More Haruki Murakami, of course, because he is easily one of my favorite authors. This book is one of his earlier works, and it's less supernatural and surreal than his later books. It's more straightforward and clear in its writing style, but it still has Murakami's quirky sense of humor and introspectiveness. In this book, a young man who's a bit dull (again, classic Murakami) takes on a task that's a bit more than he can handle: literally a wild sheep chase. A man contacts him in search of a sheep with a star on its back that, according to legend, enters people's souls to make them immortal (but leaves them and makes them mortal again if it deems them unworthy). There's a creepy man who dresses up as a sheep, there's another creepy guy who hates his son for no reason but who claims that the sheep was once inside of him, and there's a girl with beautiful ears. Weird and wacky and unexpectedly insightful (or not unexpectedly, if you know Murakami's works at all). This book certainly has not hanged my overwhelmingly positive opinion of Haruki Murakami.
Bad Teeth by Dustin Long
If you like literary allusions (and I do), you'll definitely like this. It's very layer-y, more than a cake or an onion or other cliches, and follows a college-age man who's looking for a mysterious Thai author. He goes from Brooklyn to Berkeley to Bloomington to another town that starts with a B that has slipped my mind in search of any information he can find on this man. Several characters he meets are also tormented writers, and the relationships he makes with them reveal a lot about modern literary culture. I'd recommend this book for people like me (well, I mean, I did read this and enjoy it) who are well-read, and mostly young writers. It's a fun read, if you just read it along the surface like any other novel, but if you follow closely to the metaphorical language and what the characters are saying about their states of being, you'll discover some interesting analyses of the self and what "self-consciousness" means.
Drood by Dan Simmons
Told in the style of Charles Dickens, this epicly long and winding novel details (in a fictionalized manner) the last five or so years of Dickens's life, after the Staplehurst accident that killed several people and left Dickens mentally scarred. The book is told in a Watson-like fashion from the first-person perspective of Dickens's author friend Wilkie Collins. The layers of the narrative are extremely satisfying to read and uncover, especially with the voice of the story, which is immensely Victorian. It's Gothic, creepy, and very suspenseful; even at over 700 plus pages, I found myself whipping through it, wanting to know what happens in the next chapter (although, obviously, Dickens is dead by the end of the book). The book asks some fascinating questions not only of Dickens's life and motivations but also of the afterlife, the supernatural, and the divide between good and evil (as so many excellent books tend to do). The character of Dickens is, well, very like Dickens. Author Dan Simmons did a fantastic job making him act and sound like the image of Dickens we have today, only as a more full person revealed through the narrative. I will definitely be reading more by this author, and soon.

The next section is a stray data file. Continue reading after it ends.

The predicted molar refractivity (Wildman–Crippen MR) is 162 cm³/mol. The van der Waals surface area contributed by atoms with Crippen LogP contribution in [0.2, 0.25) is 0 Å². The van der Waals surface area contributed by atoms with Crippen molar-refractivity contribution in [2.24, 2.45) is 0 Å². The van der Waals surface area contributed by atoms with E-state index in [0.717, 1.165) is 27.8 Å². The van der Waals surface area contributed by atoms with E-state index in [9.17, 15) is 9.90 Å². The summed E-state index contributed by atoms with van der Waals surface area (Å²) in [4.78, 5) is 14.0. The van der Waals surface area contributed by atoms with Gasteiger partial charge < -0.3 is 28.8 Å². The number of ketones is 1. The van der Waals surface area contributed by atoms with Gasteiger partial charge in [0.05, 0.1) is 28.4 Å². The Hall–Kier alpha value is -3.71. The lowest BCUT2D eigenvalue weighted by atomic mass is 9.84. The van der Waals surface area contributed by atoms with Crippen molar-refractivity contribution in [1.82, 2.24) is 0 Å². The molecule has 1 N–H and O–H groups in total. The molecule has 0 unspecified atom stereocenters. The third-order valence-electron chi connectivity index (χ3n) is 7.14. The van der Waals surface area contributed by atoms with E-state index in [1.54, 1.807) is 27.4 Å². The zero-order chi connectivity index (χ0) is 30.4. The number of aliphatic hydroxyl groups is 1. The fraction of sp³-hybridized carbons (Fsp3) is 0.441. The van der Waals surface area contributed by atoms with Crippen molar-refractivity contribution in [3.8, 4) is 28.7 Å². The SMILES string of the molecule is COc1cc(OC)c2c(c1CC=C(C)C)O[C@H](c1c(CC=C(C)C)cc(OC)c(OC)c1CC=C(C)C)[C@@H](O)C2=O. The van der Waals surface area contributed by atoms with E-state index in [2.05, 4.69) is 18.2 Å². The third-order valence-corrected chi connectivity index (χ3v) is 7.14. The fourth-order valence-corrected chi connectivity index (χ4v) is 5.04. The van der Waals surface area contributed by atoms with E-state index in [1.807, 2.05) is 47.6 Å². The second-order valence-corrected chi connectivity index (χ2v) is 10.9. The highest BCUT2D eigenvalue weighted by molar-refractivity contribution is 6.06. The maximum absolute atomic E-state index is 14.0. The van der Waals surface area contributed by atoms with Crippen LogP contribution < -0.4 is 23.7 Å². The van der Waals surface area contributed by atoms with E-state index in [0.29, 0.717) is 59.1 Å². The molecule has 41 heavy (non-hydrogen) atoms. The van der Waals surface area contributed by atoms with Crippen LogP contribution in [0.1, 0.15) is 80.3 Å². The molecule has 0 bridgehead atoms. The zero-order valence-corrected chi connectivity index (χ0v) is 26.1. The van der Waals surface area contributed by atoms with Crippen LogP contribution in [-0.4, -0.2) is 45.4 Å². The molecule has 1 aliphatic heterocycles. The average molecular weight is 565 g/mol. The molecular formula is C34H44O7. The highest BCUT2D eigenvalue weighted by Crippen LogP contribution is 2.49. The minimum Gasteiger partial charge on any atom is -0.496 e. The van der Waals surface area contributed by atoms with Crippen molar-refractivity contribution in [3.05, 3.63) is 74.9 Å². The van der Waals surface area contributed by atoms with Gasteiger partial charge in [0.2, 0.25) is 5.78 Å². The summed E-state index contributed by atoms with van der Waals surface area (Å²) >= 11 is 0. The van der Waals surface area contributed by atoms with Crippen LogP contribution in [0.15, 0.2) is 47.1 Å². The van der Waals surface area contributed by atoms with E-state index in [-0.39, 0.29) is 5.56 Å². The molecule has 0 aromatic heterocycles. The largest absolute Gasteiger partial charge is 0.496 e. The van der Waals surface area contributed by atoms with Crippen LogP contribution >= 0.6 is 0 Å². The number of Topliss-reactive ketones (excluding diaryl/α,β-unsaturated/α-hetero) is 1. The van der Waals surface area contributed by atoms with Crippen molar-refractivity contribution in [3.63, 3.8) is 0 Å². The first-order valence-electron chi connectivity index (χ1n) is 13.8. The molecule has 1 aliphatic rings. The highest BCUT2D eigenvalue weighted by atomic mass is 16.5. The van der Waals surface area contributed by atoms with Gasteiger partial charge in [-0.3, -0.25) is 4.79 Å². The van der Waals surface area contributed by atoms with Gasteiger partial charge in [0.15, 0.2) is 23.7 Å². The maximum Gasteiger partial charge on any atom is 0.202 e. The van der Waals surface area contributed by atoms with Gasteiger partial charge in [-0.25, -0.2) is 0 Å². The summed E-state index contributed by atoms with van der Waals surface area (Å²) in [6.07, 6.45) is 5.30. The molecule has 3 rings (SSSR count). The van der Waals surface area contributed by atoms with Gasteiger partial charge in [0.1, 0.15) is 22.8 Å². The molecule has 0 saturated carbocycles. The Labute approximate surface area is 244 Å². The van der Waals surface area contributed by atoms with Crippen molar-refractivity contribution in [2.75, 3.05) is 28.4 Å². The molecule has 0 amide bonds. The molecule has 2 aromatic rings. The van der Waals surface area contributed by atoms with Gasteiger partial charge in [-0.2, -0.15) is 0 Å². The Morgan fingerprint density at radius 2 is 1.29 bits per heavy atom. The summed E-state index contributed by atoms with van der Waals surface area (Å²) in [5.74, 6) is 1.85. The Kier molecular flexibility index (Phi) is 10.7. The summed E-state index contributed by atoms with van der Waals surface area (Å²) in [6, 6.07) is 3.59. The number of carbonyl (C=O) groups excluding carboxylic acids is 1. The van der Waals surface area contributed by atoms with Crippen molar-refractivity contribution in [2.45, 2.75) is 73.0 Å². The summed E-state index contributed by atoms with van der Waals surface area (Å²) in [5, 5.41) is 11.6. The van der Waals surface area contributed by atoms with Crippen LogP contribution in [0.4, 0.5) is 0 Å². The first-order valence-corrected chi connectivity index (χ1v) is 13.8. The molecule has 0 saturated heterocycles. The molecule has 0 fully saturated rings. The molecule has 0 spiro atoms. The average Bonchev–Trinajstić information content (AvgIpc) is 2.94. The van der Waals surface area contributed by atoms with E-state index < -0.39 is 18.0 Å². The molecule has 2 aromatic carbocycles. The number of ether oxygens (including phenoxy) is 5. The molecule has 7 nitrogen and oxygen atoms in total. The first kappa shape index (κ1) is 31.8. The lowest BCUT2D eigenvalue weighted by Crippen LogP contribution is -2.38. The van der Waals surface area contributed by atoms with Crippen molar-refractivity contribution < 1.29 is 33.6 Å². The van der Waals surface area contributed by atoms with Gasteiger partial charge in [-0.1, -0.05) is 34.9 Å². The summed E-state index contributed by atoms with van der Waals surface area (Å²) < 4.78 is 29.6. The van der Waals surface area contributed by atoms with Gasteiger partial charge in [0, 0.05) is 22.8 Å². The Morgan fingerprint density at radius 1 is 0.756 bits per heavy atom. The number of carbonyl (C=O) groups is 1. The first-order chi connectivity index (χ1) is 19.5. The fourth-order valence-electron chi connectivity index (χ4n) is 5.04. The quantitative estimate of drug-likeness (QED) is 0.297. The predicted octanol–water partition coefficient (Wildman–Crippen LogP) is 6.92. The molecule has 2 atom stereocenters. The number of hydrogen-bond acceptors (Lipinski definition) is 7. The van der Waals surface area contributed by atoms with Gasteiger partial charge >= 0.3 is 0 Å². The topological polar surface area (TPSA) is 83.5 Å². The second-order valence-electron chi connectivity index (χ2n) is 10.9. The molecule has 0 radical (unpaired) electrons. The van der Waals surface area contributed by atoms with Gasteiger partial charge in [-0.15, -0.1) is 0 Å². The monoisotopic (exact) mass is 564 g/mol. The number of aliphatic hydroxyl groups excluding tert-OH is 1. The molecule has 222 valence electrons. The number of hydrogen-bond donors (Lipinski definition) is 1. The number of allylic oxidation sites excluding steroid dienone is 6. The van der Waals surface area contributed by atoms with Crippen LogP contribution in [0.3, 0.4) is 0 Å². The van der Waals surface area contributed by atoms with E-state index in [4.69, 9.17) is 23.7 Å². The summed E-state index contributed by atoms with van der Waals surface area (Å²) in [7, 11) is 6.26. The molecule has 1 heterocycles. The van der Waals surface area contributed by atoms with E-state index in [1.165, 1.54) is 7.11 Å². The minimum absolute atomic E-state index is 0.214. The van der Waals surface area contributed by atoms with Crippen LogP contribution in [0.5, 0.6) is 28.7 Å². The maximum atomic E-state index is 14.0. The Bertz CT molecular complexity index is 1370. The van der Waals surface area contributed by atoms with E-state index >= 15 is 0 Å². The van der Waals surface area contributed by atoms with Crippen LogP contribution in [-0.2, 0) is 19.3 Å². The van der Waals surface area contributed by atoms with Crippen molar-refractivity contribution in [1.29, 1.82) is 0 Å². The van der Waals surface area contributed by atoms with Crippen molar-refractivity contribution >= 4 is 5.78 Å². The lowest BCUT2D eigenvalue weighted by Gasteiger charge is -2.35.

For the Time Being by Annie Dillard
I'm not entirely sure I've read anything by Annie Dillard before, but I have to say that this book is one of the most thought-provoking and deep books I have ever read. It covers a range of seemingly unconnected topics (China, Israel, clouds, birth defects, sand, and more), but she is somehow able to connect them through an analysis of how they reflect what God is like, while constantly asking of the universe if there is a God, what our world says about the nature of God, and how miraculous and uniquely awesome our world is, with or without God. It can sometimes be boring to read about a random topic and strange facts in some of the sections, but overall, this book is extremely fascinating and made me think deeply more than any other book has. If you venture into this one, be prepared to skip over some dull, boring parts but to find yourself thinking about the universe in a new way at the end of it.